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Physically inactive women have 34 percent higher risk of ovarian cancer

Ovarian cancer

(NaturalNews) Ovarian cancer is the deadliest of all of the gynecological cancers. With the CDC reporting that it is the eighth most common cancer to strike women, and the fifth leading cancer-related cause of death in women, we should be doing all that we can to reduce our chances of getting it.

The good news is that cutting your risk is relatively easy. Researchers in Buffalo have found that physical inactivity can increase a woman's risk of developing ovarian cancer by 34 percent. While previous studies looking into whether physical activity could prevent ovarian cancer were inconsistent, this study into the flip-side of the question – if a lack of exercise boosts risks – yielded much stronger and more conclusive results.

Dr. Kirsten Moysich of the Roswell Park Cancer Institute, a distinguished oncology professor and senior author of the study, noted that she has not been this excited about study results in a long time.

She stated: "What we found, is that it is not OK to do nothing. Physical inactivity over a lifetime increases the risk of developing ovarian cancer and makes it more likely you will die if you get it."

The study was published in the Cancer Epidemiology, Biomarker & Prevention journal. It entailed an evaluation of nine prior studies, involving more than 8,000 ovarian cancer patients, along with more than 12,000 women who did not have cancer.

The findings seem to back up a 2009 study that found that obesity was linked to a nearly 80 percent higher risk of developing ovarian cancer. That study explained that extra body mass after menopause boosts the production of estrogen, which could stimulate ovarian cell growth and thereby spur the development of this disease.

Surprisingly low amount of activity can make a difference

You don't have to take up residence at the gym to experience the benefits. The researchers found that even a moderate amount of exercise, like taking your dog for a walk, or choosing the stairs over the elevator, is enough to reduce your risk.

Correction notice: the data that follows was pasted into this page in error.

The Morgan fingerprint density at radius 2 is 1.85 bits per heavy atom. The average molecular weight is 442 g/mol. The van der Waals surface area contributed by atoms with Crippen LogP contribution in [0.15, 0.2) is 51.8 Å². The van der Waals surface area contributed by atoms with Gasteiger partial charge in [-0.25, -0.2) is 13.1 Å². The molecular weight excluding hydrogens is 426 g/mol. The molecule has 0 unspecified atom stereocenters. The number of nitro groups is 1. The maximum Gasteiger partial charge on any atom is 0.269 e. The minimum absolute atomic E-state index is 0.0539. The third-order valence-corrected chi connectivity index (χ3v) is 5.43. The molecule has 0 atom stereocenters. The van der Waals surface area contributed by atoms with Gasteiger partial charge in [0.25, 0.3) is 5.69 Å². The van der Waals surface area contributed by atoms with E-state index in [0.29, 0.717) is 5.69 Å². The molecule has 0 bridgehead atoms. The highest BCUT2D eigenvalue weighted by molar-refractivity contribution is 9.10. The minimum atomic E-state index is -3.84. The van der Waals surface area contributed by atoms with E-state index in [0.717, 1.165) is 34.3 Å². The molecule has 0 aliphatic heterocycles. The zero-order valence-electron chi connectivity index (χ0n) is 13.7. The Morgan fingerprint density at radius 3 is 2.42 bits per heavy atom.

Dr. Moysich said that getting up from your desk at work to walk around a bit, or parking your car in the furthest space in a parking lot would be sufficient.

Other ways to reduce your risk

Because there are no routine screening tests for the disease or obvious early signs of it, prevention is of the utmost importance when it comes to ovarian cancer. Besides getting up off the sofa, how else can you reduce your risk?

Cut out the processed meat. A study published in the American Journal of Clinical Nutrition showed that women whose diets were high in meat and fat were 50 percent more likely to develop this type of cancer than women who did not eat very much meat. Processed meat was connected with a significant increase in risk (20 percent), while frequently eating fish or poultry was linked with a reduced risk of getting ovarian cancer (10 to 15 percent).

Sip on some green tea. A study that followed more than 61,000 women over the course of 15 years, discovered that those who drank one cup of green tea every day had a 24 percent lower risk of developing the disease, while those who drank two or more cups had a 46 percent lower risk. The antioxidants in green tea are likely behind these stellar results.

If you don't want to find yourself among the 22,280 new cases of ovarian cancer that are projected for this year by the American Cancer Society, start finding ways to incorporate more activity into your day, cut out the processed meat and reach for the green tea. In addition, the Natural Cancer Prevention Summit is a great resource for people who are looking for natural ways to prevent this and other types of cancer.

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